Craig Libby carries a pail of sand from the sand shed in Greene to his pickup truck on Jan. 3. Libby said he has a long dirt driveway and he picks up free sand once a week during the winter. Daryn Slover/Sun Journal

GREENE — A resident has criticized the town’s plans to protect the residential sand supply following two recent thefts.

Robert Hack told selectmen at their meeting Monday that he did not believe the town should be spending “thousands of dollars,” by his estimation, to protect the pile when taking from it is not a crime.

Town Manager Darlene Beaulieu said the town spent $300 to purchase a Jersey barrier using American Rescue Plan Act funds, but expects the security measures, which may also include cameras and lights, to cost no more than $1,000.

Board Chairman Anthony Reny pushed back against Hack’s claim that stealing the supply from the shed is not a crime: “It can be prosecuted if there’s evidence, proper evidence to do so,” he said.

Hack additionally questioned whether the town will be reimbursed for the thefts, which Beaulieu previously estimated total $600.

“I would have to say, no, we are not seeking reimbursement, and the reason why not is the same reason why the Sheriff’s Office wouldn’t press charges against him,” Reny said.


Martin Fournier, director of communications and records management at the Androscoggin County Sheriff’s Office explained Tuesday that two deputies investigated the incident, but after speaking with witnesses and looking at the available evidence, the case was closed and will not be brought forward for prosecution.

In the last two weeks of December, the town’s entire supply of residential-use sand was stolen twice, according to town officials. They believe the sand, which is mixed with salt, was taken to be used for commercial purposes.

Residents are allowed to take a maximum of two buckets of sand per storm to treat slippery driveways and walkways.

“I can assure you that what we are doing to move forward is taking the steps necessary to set up some type of recording and security,” Reny said. “More lighting, better lighting, cameras, everything there so we can start recording and see firsthand what is going on there and have a record of it.”

Beaulieu said Tuesday that this is not the first time the town has been concerned with people taking advantage of the sand pile. The town has had problems with residents taking more than their allotted two buckets and suspects nonresidents have also taken from the pile. However, the issue has not previously been addressed.

Town officials are bolstering security to prevent financial loss and make sure the resource is available to residents when needed, she said.


Hack additionally said the town is not trying hard enough to reopen the transfer station on Sunday.

Residents must bring their trash to the town transfer station, which is open Wednesday, Friday and Saturday from 8 a.m. to 5 p.m. Previously, it was also open Sunday, but staffing shortages have pushed the town to modify the schedule.

“How can you hire somebody (for Sunday) if you don’t even advertise?” Hack asked. “There is no advertisement anywhere in the town. You’re advertising for Wednesday, Friday and Saturday for the transfer station and two days at public works, no mention of Sunday.”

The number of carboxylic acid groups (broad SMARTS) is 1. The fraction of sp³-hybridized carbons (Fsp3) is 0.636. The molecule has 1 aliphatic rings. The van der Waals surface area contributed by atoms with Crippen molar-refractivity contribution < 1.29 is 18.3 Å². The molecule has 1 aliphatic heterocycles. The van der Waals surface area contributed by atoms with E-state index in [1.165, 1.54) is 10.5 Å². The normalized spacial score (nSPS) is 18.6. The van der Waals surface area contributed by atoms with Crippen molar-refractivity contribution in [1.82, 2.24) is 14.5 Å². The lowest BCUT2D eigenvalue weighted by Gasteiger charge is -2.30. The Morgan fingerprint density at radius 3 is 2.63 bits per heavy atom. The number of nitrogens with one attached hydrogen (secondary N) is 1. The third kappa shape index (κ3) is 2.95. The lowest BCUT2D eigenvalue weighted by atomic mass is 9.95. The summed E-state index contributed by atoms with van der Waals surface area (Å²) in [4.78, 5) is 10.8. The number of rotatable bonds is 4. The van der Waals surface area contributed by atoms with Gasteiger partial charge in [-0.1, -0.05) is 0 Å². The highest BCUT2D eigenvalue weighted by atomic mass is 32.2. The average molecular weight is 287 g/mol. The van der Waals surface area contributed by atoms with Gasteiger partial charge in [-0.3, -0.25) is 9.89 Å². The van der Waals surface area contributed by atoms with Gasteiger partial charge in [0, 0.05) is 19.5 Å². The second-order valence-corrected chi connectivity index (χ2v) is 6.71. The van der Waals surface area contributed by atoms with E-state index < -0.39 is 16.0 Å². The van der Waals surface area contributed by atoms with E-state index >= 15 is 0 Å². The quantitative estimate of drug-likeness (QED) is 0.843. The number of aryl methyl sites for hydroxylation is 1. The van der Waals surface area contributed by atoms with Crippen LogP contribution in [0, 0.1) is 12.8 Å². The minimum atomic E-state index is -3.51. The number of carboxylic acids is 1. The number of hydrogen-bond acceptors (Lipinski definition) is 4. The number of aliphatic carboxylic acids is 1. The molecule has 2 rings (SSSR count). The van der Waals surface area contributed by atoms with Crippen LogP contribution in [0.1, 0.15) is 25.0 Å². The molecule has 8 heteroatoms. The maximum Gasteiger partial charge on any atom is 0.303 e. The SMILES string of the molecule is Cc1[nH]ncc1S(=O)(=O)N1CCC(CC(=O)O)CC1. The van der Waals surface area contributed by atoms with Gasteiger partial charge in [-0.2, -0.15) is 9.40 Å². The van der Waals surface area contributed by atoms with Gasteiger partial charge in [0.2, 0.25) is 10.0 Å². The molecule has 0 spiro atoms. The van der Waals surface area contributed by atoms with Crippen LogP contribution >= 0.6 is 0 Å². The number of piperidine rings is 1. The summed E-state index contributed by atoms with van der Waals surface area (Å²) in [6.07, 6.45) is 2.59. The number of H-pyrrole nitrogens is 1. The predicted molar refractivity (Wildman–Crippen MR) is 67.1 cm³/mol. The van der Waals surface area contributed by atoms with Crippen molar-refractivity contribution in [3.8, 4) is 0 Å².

Beaulieu said she has only recently gotten applications for the positions after months of advertising. The positions have been advertised on Facebook, cable, and the town website, however applicants say they are not willing to work Sundays, she said.

Public Works Foreman Gary Bedford added that at least two people would be needed to reopen the transfer station Sundays.

“That place is out of control if there’s one person up there,” he said. “You get people running and dumping wherever they want to. Every day I’ve gone up there to work, every day I’ve turned away a minimum of 10 people that do not live in the town. So one person, there’s no way they can do that.”


Hack said the hours make it difficult for working parents who have kids with Saturday sports competitions to dispose of their trash, and he said residents have been persuaded to pay for a dumpster service instead.

“That’s your speculation, we’re not going to get into that here tonight, or any night,” Reny said. “The town of Greene is a group of neighborly people. I, for one, take my neighbor’s trash to the transfer station, my neighbor takes my trash to the transfer station. We all have neighbors, and we build relationships, that’s the human thing to do, it’s the right thing to do. The town is not forcing people … to get a dumpster for their house.”

When the town is able to hire enough people to reopen Sundays, it will do so, he continued.

In other business, the town successfully purchased a 2015 Freightliner plow truck from Vermont. The truck, which was purchased with American Rescue Plan Act money, cost $80,000. The town now has four working plow trucks.

In another matter, town officials will hold an executive session to negotiate a proposed solar farm lease at an undetermined date in the upcoming weeks. Town residents will ultimately be able to vote on the contract at a special town meeting.

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